Twenty-one years ago, then-Rep. Charles Schumer worked to establish the precedent that a president could lie under oath.
The question for Schumer was not whether the president was lying but what he was lying about.
The ultimate question underlying then-President Bill Clinton's impeachment was this: Did Paula Jones, an Arkansas state employee, have a right to fair and honest proceedings when she brought a federal civil suit against the former governor of Arkansas who had gone on to become the president?
"She claimed the Governor made boorish and offensive sexual advances that she rejected, and that her superiors at work subsequently dealt with her in a hostile manner and punished her in a tangible way for rejecting those advances," Judge Susan Webber Wright would eventually write in a 1999 opinion in which she held Clinton in contempt.
Clinton, as Wright summarized the case, fought all the way to the Supreme Court to prevent Jones' suit from proceeding while he was president. In 1997, the Supreme Court ruled against Clinton, and he had to give a deposition addressing Jones' suit in Wright's court.
"In addition, the Court travelled to Washington, D.C., at the request of the President to preside over his civil deposition on January 17, 1998," Wright wrote.
In her contempt opinion, the judge said Clinton made "intentionally false" statements in that deposition.
Her realization that Clinton might be in contempt of her court occurred the day Clinton testified before the grand jury convened by independent counsel Ken Starr.
"On August, 17, 1998, the President appeared before a grand jury in Washington, D.C., as part of OIC's criminal investigation and testified about his relationship with Ms. Lewinsky and his actions during the lawsuit," Wright wrote.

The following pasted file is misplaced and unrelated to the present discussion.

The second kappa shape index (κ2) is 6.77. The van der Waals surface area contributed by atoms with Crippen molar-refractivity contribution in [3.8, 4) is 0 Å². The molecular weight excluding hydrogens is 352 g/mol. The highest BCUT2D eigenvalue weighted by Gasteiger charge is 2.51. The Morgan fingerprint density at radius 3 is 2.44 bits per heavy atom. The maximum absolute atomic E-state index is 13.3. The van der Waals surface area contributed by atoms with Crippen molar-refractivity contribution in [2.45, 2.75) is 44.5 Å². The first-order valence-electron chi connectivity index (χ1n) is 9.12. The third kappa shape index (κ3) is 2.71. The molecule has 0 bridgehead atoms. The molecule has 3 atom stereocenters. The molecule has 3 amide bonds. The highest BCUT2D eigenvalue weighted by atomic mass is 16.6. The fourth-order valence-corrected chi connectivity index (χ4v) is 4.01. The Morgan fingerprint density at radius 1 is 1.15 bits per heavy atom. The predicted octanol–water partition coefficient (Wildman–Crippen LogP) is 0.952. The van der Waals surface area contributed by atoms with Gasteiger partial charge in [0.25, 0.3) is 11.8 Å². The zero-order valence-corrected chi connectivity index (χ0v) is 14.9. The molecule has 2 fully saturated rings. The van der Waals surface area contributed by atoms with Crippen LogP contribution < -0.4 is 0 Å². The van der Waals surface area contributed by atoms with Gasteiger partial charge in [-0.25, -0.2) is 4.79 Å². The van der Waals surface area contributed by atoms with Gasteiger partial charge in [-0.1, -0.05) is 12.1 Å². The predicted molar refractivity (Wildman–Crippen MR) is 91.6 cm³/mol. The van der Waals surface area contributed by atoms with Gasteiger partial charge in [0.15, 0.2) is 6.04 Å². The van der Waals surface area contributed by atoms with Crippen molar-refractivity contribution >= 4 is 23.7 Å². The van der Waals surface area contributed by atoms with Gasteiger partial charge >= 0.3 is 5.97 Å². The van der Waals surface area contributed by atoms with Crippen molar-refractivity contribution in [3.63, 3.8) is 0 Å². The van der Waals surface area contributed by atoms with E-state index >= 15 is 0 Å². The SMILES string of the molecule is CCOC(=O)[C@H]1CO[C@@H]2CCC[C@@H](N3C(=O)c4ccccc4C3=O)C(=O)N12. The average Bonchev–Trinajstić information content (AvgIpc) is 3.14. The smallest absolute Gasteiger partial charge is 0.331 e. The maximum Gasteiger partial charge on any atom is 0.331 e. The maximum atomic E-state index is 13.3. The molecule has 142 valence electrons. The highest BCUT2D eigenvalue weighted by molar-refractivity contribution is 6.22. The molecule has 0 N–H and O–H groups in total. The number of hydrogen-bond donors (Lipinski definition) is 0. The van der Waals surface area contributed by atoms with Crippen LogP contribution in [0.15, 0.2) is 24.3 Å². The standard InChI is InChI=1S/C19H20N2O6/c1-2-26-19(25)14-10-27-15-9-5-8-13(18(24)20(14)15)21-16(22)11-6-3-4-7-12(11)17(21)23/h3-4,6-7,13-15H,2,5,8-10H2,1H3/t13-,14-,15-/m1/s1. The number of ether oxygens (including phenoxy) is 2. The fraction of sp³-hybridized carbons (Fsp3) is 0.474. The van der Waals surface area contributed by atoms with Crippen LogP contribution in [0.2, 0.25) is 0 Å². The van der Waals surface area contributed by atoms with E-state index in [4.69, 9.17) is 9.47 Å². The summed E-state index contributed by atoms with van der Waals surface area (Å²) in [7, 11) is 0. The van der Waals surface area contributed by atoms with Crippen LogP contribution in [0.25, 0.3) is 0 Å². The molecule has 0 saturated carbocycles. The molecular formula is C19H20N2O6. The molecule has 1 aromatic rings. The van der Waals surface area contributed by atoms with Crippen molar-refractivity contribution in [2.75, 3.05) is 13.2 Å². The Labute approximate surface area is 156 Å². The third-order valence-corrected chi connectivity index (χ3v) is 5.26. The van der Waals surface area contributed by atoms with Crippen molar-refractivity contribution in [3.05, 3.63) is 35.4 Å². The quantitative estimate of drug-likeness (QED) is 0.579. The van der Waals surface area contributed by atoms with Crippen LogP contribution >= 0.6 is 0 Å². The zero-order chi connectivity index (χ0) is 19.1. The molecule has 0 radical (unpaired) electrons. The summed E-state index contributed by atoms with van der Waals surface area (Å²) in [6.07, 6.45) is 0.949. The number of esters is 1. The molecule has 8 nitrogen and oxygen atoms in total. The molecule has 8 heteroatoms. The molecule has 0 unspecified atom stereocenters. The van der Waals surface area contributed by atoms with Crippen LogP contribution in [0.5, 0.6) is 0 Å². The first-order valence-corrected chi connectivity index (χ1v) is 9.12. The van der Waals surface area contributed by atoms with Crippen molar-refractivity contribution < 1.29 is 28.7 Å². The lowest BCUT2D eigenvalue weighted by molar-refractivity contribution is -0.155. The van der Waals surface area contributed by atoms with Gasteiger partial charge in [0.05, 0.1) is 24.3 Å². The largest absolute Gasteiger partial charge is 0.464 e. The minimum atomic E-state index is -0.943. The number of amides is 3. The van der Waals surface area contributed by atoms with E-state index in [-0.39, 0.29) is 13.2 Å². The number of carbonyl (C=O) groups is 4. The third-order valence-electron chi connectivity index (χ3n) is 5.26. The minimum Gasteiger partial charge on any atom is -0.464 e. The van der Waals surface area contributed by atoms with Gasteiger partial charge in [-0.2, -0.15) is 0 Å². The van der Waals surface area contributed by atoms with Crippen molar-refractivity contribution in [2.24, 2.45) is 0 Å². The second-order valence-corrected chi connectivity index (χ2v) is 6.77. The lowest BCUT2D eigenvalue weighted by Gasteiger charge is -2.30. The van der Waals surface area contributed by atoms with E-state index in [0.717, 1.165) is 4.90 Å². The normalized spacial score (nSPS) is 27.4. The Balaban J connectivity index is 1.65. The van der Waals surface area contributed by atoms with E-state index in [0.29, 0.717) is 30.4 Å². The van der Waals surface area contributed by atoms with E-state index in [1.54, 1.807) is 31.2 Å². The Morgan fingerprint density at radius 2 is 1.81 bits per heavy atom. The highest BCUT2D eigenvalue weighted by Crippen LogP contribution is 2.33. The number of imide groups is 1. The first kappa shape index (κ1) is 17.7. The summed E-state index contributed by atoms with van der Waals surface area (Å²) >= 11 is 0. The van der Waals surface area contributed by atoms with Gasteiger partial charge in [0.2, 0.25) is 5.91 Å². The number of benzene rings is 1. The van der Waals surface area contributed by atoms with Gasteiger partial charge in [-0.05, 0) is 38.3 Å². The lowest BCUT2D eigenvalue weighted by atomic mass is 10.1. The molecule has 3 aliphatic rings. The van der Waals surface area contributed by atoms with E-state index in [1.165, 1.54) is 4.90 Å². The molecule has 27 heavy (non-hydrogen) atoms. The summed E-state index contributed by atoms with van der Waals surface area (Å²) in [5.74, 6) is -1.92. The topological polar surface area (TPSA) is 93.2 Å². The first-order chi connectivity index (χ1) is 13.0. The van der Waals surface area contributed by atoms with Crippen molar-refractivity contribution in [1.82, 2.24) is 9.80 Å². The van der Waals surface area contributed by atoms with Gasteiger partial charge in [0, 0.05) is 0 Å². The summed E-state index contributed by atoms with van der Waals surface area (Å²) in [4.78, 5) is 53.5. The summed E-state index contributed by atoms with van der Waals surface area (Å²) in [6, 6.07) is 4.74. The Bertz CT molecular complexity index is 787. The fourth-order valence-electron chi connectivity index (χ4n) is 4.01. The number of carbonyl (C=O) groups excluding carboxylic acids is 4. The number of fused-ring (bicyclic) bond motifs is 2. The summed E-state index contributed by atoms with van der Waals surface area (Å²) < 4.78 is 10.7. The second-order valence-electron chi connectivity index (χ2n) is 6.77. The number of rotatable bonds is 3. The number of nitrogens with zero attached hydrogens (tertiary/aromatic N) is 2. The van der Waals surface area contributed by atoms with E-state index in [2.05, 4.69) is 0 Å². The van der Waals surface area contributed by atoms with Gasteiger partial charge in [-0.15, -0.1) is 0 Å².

"That evening, the President discussed the matter in a televised address to the Nation," she wrote. "In his address, the President stated that although his answers at his January 17th deposition were 'legally accurate,' he did not volunteer information and that he did indeed have a relationship with Ms. Lewinsky that was inappropriate and wrong."
"It was during the President's televised address that the Court first learned the President may be in contempt," she wrote.
Wright explained what was wrong with Clinton's testimony.
"On two separate occasions, this Court ruled in clear and reasonably specific terms that plaintiff was entitled to information regarding any individuals with whom the President had sexual relations or proposed or sought to have sexual relations and who were during the relevant time frame state or federal employees," wrote Wright.
"Notwithstanding these Orders," she wrote, "the record demonstrates by clear and convincing evidence that the President responded to plaintiff's questions by giving false, misleading and evasive answers that were designed to obstruct the judicial process."
Wright pointed particularly to Clinton's answers regarding his relationship with Lewinsky, who had started work as a White House intern in July 1995.